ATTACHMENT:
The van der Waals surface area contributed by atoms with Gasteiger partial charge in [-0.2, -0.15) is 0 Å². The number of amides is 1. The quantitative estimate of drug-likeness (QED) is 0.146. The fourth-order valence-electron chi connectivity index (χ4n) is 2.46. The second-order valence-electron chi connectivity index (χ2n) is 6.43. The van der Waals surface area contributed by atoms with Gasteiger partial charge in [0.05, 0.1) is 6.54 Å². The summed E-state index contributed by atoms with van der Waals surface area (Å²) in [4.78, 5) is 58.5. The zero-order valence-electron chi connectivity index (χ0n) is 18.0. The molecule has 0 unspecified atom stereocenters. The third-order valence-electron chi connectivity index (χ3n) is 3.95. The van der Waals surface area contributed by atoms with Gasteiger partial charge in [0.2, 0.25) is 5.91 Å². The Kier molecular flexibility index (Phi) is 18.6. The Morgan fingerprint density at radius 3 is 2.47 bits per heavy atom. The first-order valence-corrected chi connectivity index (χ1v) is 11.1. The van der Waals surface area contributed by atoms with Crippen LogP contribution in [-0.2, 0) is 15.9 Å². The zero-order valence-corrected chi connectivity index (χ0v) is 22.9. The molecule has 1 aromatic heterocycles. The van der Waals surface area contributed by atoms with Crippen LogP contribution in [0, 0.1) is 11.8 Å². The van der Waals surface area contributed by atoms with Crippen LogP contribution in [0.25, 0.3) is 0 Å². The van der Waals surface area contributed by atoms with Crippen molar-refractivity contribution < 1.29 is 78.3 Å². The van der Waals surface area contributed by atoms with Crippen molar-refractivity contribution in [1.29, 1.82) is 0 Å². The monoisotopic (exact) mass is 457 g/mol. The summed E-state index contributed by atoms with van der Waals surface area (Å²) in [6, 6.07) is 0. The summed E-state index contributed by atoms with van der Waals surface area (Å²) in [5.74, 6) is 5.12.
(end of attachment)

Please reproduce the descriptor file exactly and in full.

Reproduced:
The van der Waals surface area contributed by atoms with Gasteiger partial charge in [-0.2, -0.15) is 0 Å². The number of amides is 1. The quantitative estimate of drug-likeness (QED) is 0.146. The fourth-order valence-electron chi connectivity index (χ4n) is 2.46. The second-order valence-electron chi connectivity index (χ2n) is 6.43. The van der Waals surface area contributed by atoms with Gasteiger partial charge in [0.05, 0.1) is 6.54 Å². The summed E-state index contributed by atoms with van der Waals surface area (Å²) in [4.78, 5) is 58.5. The zero-order valence-electron chi connectivity index (χ0n) is 18.0. The molecule has 0 unspecified atom stereocenters. The third-order valence-electron chi connectivity index (χ3n) is 3.95. The van der Waals surface area contributed by atoms with Gasteiger partial charge in [0.2, 0.25) is 5.91 Å². The Kier molecular flexibility index (Phi) is 18.6. The Morgan fingerprint density at radius 3 is 2.47 bits per heavy atom. The first-order valence-corrected chi connectivity index (χ1v) is 11.1. The van der Waals surface area contributed by atoms with Crippen LogP contribution in [-0.2, 0) is 15.9 Å². The zero-order valence-corrected chi connectivity index (χ0v) is 22.9. The molecule has 1 aromatic heterocycles. The van der Waals surface area contributed by atoms with Crippen LogP contribution in [0, 0.1) is 11.8 Å². The van der Waals surface area contributed by atoms with Crippen LogP contribution in [0.25, 0.3) is 0 Å². The van der Waals surface area contributed by atoms with Crippen molar-refractivity contribution < 1.29 is 78.3 Å². The van der Waals surface area contributed by atoms with Crippen molar-refractivity contribution in [1.29, 1.82) is 0 Å². The monoisotopic (exact) mass is 457 g/mol. The summed E-state index contributed by atoms with van der Waals surface area (Å²) in [6, 6.07) is 0. The summed E-state index contributed by atoms with van der Waals surface area (Å²) in [5.74, 6) is 5.12.